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San Francisco couple builds their dream small business in Sonoma

Chris and Lori Melançon were living in San Francisco and burning out from the hustle of city life when they started talking about buying land and becoming farmers.

“We were doing the city thing, the rat race so to speak, working really hard at our corporate jobs and still not able to quite afford the apartment we were in,” Lori remembered.

They talked about buying a small plot of land where they could meditate, garden and, in Lori’s case, practice yoga. After reading “The Omnivore’s Dilemma,” Michael Pollan’s groundbreaking book on the ethical choices we make with the foods we produce and consume, Lori wondered whether she and Chris could be making more sustainable choices in their own lives.

They thought the dream of having their own small farm was something that would have to wait until they retired from their current jobs. But then Chris spotted an opportunity — an online real estate listing for a ranch house built in 1920 on 4 acres of dormant grazing land just southeast of the town of Sonoma. “When he showed me the picture, I had a feeling,” Lori said.

Seven years later, the couple live full time on the site of what is now LOLA Sonoma Farms (Lola is Lori’s nickname) and oversee a thriving enterprise. It’s been harder than they ever imagined.

Chris said had they known seven years ago what they know now, they would have ramped things up more slowly, taken a little more time to understand what they were getting into — and started with better fences.

“One thing we learned is when you put male and female animals together, they will procreate,” he said, laughing.

Lori and Chris are not typical farmers. Chris, who grew up in Southern California, honored family tradition by graduating from the U.S. Military Academy at West Point and serving three years as a light infantry officer. Afterward, he went to business school, which led to a career in biotechnology. He met Lori, who grew up in the Bay Area and has an MBA, at the company where they both worked, Applied Biosystems, which made equipment for the Human Genome Project.

Other than tending a small garden near their apartment and taking a few gardening classes, the couple had zero experience with the gritty day-to-day reality of growing crops or raising animals before they launched LOLA Sonoma Farms. They have since learned by trial and error, by taking advice and counsel from other farmers and by attending classes and networking sessions.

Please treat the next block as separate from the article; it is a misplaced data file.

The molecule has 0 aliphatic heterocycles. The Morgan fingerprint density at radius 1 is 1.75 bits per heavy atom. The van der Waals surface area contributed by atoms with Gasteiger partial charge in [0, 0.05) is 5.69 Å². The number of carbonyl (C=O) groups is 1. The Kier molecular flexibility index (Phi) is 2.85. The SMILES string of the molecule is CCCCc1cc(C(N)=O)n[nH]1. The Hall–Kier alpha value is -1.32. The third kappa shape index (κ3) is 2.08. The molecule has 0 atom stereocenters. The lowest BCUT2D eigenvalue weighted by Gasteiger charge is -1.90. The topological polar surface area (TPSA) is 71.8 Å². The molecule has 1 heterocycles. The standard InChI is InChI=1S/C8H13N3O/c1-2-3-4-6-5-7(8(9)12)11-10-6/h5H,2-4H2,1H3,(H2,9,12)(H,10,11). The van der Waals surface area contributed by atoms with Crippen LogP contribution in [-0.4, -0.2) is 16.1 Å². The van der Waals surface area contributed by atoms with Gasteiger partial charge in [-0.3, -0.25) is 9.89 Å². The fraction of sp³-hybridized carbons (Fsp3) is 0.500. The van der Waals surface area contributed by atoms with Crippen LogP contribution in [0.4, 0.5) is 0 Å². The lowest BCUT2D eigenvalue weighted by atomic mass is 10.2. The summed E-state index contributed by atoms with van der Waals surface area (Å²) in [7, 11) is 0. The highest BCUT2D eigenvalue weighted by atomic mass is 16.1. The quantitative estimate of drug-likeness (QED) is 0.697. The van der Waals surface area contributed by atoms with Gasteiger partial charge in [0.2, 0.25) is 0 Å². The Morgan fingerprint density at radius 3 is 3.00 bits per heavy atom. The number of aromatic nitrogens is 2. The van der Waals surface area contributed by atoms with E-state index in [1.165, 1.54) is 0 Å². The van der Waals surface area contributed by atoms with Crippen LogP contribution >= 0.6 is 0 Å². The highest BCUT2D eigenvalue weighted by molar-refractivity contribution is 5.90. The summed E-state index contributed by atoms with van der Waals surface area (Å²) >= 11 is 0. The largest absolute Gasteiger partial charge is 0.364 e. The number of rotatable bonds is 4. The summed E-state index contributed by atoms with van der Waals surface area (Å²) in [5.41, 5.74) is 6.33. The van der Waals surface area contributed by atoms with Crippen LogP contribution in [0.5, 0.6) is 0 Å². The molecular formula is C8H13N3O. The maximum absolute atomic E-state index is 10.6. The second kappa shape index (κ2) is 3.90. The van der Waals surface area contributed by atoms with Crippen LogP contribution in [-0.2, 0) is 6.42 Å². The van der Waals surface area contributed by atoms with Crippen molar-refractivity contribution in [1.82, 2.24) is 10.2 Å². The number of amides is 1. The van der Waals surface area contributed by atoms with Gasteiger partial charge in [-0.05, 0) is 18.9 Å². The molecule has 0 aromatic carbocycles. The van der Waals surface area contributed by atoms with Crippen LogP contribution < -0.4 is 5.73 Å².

The Melançons grow a range of produce in hoop houses and beds and sell the food at farmers markets and to restaurants. Barns and pastures support 40 hens, 17 goats, 32 pigs and a small herd of sheep. Customers can buy the pork of an entire pig or portions of one through a farm share program. The couple contracts with a local company for slaughter, although sometimes Chris handles the task himself. They also keep bees and offer workshops for making goat cheese.

The couple’s overarching mission is to further regenerative agriculture and put back into the land what they take from it. They’ve received grant funding to plant a hedgerow that supports organic pest control and pollinators.

“We’re not going to solve climate change on 12 acres, but we’re doing our part,” Lori says.

The work is hard and the days long. This spring, Lori bedded down at night in a stall with a goat that had gone into labor. Two of the kids were born without complications, but a third was breach, forcing Lori to reach inside and turn the baby, likely saving it and the mother’s life. Such life-and-death moments carry profound weight for the couple, who say losing an animal unexpectedly is the hardest part of working the farm.

“We’ve seen enough of those instances, more than I care to admit,” Chris said. “But when I talk to other farmers, they say they’ve all been there, that it’s part of the profession. You have to focus more on the beginning and not the endings and move on.”

Chris works the farm full time, while Lori still has a biotech job. One silver lining of the coronavirus outbreak is that she has been able to work remotely from the couple’s home. Most days, she rises before dawn, pours herself coffee and logs on to a computer for meetings with her colleagues on the East Coast. In the early afternoon, she changes into her grubby clothes and heads outside for farm chores.

On warm summer evenings, the couple enjoy home-cooked meals on their outdoor patio in the glow of string lights. Farm volunteers, many of them WWOOFers (Worldwide Opportunities on Organic Farms), are often invited to share the experience.

“You get to meet so many people from around the world, and there’s no better way to share a relationship than over food, especially food you’ve grown,” Lori said.

Having traveled widely, Chris said they can’t imagine a place more suited to fostering their dreams than the place they call home. “I can say pretty confidently I don’t think there is another place on the planet that values the small farmer more than Sonoma County.”

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